What is your personal intake of caffeine, reporting on any noticeable effects resulting from a substantial increase and/or decrease in the amount consumed? How do any of your mood and/or behavioral changes correspond to those reported in your textbook readings? what recommendations would you make?
I love my one large cup of caffeine, I mean coffee in the morning, preferably extra bold. During the day, I drink two or three cups of unsweetened iced tea. However, if I don't have the caffeine, I may notice a headache in the morning but no other ill effects. I like drinking seltzer water rather than soda to cut down on sugar and caffeine.
Many years go I drank regular coffee all day long...even just before going to bed. I became relatively immune to the stimulating effect of the caffeine, and slept normally despite the high intake. I think this is an example of developing tolerance of a repeatedly ingested drug. It is akin to the drug addict who must take increasing doses to get the desired high.
A second, and more insidious result of the high caffeine intake was an adverse effect on my mental status. I found that I was becoming irritable and difficult, often finding myself snapping at subordinates or being inappropriately and publically critical and mean. I also felt emotionally uneasy.
Deciding that these negative effects were from too much caffeine intake, I switched to Decaf. and reduced the number of cups consumed.
I have been off of caffeine for many years now. And the undesirable mental issues indeed disappeared.
So, in my opinion, high caffeine intake results in reduction of the expected stimulation effect, and gradual appearance of undesirable mental effects.
As with almost everything in life, moderation seems to be the best policy.
I used to be a complete addict, having between 5-8 cups of coffee a day. One year I decided to give up coffee for Lent, and I was surprised at how ill I felt and the ferocity of the headaches that I suffered. I now do drink coffee, but only have 1-2 cups a day and no more. I much prefer to drink herbal teas, especially in the evening. I think we need to make sure that we have caffeine and other substances in moderation.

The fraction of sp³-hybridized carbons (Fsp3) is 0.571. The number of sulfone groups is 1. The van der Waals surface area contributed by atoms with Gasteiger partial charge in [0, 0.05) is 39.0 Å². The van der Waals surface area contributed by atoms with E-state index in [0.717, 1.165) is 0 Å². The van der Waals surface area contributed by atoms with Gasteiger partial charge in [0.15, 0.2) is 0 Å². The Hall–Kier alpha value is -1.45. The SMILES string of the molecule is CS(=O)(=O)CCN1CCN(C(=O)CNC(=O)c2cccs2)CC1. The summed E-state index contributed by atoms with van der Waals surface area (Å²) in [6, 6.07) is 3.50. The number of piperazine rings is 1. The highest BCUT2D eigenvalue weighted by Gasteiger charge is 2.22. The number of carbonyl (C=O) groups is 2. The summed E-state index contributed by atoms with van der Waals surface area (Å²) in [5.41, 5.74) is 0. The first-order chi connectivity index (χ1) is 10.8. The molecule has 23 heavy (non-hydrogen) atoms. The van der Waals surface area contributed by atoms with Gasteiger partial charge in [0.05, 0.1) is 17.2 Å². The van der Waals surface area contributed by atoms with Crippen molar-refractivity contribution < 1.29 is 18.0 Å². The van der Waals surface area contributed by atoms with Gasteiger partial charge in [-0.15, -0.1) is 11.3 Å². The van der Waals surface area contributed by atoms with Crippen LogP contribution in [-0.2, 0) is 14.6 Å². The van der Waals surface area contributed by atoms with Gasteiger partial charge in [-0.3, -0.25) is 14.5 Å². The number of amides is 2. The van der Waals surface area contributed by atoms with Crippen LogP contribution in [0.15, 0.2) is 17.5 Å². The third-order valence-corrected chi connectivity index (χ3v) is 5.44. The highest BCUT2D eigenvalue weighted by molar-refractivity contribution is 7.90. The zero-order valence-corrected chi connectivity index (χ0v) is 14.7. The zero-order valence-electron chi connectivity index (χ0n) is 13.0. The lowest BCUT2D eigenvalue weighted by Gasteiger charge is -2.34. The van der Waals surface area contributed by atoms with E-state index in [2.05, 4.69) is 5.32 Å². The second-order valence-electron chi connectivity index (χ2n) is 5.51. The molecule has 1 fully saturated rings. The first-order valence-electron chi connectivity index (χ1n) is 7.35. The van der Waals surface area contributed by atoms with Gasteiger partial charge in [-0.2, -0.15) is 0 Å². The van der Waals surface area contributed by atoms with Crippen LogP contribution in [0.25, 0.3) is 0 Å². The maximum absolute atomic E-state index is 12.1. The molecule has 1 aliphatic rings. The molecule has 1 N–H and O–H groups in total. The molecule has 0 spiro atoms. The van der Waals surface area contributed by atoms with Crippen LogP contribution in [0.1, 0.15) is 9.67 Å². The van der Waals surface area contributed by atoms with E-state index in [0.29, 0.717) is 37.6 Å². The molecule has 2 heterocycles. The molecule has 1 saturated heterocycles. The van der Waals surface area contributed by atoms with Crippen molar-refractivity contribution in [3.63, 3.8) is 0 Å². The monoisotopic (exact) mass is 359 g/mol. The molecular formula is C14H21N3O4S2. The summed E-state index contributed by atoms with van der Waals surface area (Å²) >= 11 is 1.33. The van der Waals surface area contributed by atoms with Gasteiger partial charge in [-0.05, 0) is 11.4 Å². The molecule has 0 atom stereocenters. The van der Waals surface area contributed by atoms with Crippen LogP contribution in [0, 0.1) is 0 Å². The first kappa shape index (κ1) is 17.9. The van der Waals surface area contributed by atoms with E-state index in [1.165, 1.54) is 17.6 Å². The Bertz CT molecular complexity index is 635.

I'm another person who almost certainly gets most of my caffeine in the form of chocolate, which is to say not a huge amount at any one time but some most days. I don't notice any effect on my system when I don't have any for a few days or when I eat it again.
My husband is literally addicted to caffeine - he gets vicious headaches if he doesn't get his morning fix of coffee or caffeine pills.
I used to drink Diet Coke in great quantities each day and had convinced myself that I could not get along without the caffeine. Then a doctor friend of ours claimed that there is some chemical in Diet Coke that eats small holes in the brain. Since I have enough holes in my brain already, I stopped drinking Diet Coke. For other reasons, i've also radically cut back on my caffeine consumption in general and don't really seem to miss it. However, I can't imagine starting my day without a nice big cup of coffee!
I am addicted to Diet Coke. Literally. My first stop in the morning, on the way to school is the gas station. I grab the largest fountain (horrible, I know) and finish it by the time my drive is over (an hour). If I do not have my caffeine, I get headaches.
I never tasted coffee until I became a teacher, and it provided the pick-me-up that I needed each morning. I drink 3-4 cups each morning, and occasionally drink a cup or two at night when I am working late. It keeps me alert and also serves as an appetite suppressant; it also keeps me awake if I drink it at night, so I rarely do so. I consider my intake a moderate amount, and I don't drink other caffeine drinks, so I have noticed no negative effects.
This question is one that we can discuss, but it is directed specifically at the student.
Kikie, you should develop a plan to measure and control your caffeine intake every day for a specified period of time. Use the FDA nutrition labels on coffee, soda, or other caffeinated foods to measure how much caffeine is in your daily use. For example, if you drink two cups of coffee every day, you can calculate the percentage of caffeine per serving, and then multiply that by your selected period of time. You can then use yourself as a control by cutting your intake, or eliminating it entirely, and keeping a detailed log of how you feel without your usual dosage. You can then write it all up with comparisons and conclusions from your textbook reading, and present it as a personally researched paper.
For the record, all my caffeine intake is in natural foods -- I don't drink coffee, and I drink soda on very rare occasions. In fact, I'd be willing to bet I get most of my caffeine in chocolate.
I detox every summer and retox every fall. I start off with good intentions but, besides the local coffee stand being really, really good, by this time of the year I am exhausted and I use it to wake up. It is better than in my youth and college, when I was still invincible, but I average two cups of coffee per day, and some tea or diet soda.
I ingest about 150mg of caffeine each day, in the form of 2 espresso drinks. One consumed in the morning, one in the afternoon. When I don't drink those espressos, I find I have less energy in the morning. This chart helps you determine your personal caffeine intake:
I do not typically take in any caffeine except whatever I get from some chocolate here and there. Every now and then, like when I visit family, I will have caffeine in the form of Coke or other cola sodas. When I do, I have never noticed any changes in my mood or behavior. However, the fact that I drink it in a situation that is so different from my normal surroundings would likely make it harder to differentiate between changes caused by the caffeine and changes caused by being in a different setting and with different people than normal.